The Kind Regards from Rīga photo series was created in relation to the New Rīga Theater play, Ice: A Collective Reading of the Book with the Help of Imagination, based on a novel by Vladimir Sorokin. This production came up with a provocative view of humans and their relationships. It was transformed several times, in Frankrut, Gladbeck (at the engine room of the Gladbeck colliery during the Ruhrtriennale, 2005) and in Rīga (for the Homo Novus festival).
For Mobile Museum. The Next Season, the photo series has assumed the form of postcards, which every visitor can take home with them.
The photo series was taken during rehearsals, as actors tried to depict the protagonists of the novel, speaking with one another wordleslly, in the language of the heart. “During the process, a need arose to try to talk in the language of the heart. Upon meeting someone you know, an embrace usually lasts just a couple of seconds. But should the embrace last longer than that, one experiences a broad spectrum of emotions, initially awkwardness, confusion, anxiety and sometimes even physical feelings of resistance. But there comes a moment when the distance is overcome and one is taken over by a general feeling of brotherly love.”
The photos were taken at locations where physical contact is seemingly out of place – at a Rimi store, a swimming pool, in the queue at the bank, a library, at a household goods store, in church –, with New Rīga Theater actors hugging complete strangers. The photos depict the intimacy of human being-together, with people frozen in an embrace and speaking to one another “in the language of the heart” while sharing solitude and silence.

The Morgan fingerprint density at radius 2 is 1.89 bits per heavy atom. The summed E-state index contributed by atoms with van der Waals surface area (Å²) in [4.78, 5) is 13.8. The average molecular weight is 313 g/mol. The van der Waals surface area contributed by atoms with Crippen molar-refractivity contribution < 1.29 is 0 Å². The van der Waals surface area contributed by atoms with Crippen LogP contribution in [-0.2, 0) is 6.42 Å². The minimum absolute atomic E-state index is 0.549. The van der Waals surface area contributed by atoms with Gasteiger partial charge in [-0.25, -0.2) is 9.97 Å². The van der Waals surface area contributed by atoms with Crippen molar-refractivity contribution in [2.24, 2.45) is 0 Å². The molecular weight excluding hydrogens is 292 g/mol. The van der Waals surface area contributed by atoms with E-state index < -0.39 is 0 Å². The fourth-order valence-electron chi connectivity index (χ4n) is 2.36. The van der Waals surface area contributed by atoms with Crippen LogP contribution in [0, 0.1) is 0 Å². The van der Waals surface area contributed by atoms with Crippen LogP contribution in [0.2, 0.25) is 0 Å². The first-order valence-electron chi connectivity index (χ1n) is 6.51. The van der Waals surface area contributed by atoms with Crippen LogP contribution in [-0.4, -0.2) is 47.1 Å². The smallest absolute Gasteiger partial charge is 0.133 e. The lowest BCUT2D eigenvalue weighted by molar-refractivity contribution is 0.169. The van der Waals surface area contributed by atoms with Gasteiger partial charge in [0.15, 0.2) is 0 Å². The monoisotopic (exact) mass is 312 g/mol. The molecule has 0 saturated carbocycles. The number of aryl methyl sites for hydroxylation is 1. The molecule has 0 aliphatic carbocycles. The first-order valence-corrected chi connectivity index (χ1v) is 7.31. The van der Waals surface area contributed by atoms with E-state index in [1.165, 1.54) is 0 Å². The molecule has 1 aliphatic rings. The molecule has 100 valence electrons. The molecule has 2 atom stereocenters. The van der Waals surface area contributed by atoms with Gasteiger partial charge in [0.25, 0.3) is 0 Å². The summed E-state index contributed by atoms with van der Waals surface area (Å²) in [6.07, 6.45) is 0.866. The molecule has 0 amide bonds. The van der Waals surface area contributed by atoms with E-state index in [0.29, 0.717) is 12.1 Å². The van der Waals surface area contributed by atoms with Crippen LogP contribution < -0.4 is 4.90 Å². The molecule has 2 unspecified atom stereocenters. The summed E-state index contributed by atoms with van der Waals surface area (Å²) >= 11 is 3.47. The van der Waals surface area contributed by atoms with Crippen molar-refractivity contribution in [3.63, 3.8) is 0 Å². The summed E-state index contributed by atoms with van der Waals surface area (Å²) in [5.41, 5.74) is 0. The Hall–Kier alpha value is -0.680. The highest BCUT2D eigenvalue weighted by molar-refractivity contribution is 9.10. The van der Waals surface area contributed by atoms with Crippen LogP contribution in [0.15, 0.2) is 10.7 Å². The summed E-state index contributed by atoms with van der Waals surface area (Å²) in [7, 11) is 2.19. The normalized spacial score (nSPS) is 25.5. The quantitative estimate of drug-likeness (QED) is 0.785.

In 2006 Monika was asked to construct a large-scale photo installation on the façade of the Berliner Festspiele during the Spielzeit Europa festival. The series was accompanied by a slogan, “It’ll be okay” (“Alles wird gut”) and involved anonymous Berliners hugging one another in different public places. In 2011 this project was likewise included in the Intersection: Intimacy and Spectacle project that took place during the Prague Quadrennial of Performance Design and Space, with actors staging an embrace inside transparent glass cases, similarly to how it happened in Gladbeck and elsewhere. During the 2020 Valmiera Summer Theatre Festival, performative hugging took place inside a shop-window. Above, there was a notice saying, “It’ll be okay”. For this performance, the artist sought out pairs of people exemplifying different groups affected by the pandemic – a senior and a youth, father and son, classmates, athletes, musicians, and participants of the Song and Dance Festival. The artist stresses that the performance is important in the context of the pandemic, seeing as hugging and physical intimacy have become something exclusive and impossible. The artist describes the changes in her work thusly: “the initial idea about inner communication, using ‘the language of the heart’, has been superseded by the necessity of physical contact. This time has shown that we cannot do without physical contact – a handshake, a hug, or eye contact.”
Monika Pormale (1974) is an artist working in scenography, installation art and photography. Since the late 1990s, Monika Pormale has been mainly working as a stage designer and costume artist. Her name is well-known to audiences in Latvia and elsewhere in Europe. The range of Monika Pormale’s works varies from pure and conceptually clear installations to historically accurate stage designs characterized by a scrupulous approach to the tiniest detail, tone and nuance, generally revealing an unquenchable interest in the extraordinary things of everyday human life and a belief in humanism. She graduated the Department of Textile Art of the Rīga Art and Design Secondary School in 1993 and the Department of Stage Design at the Art Academy of Latvia in 1998.
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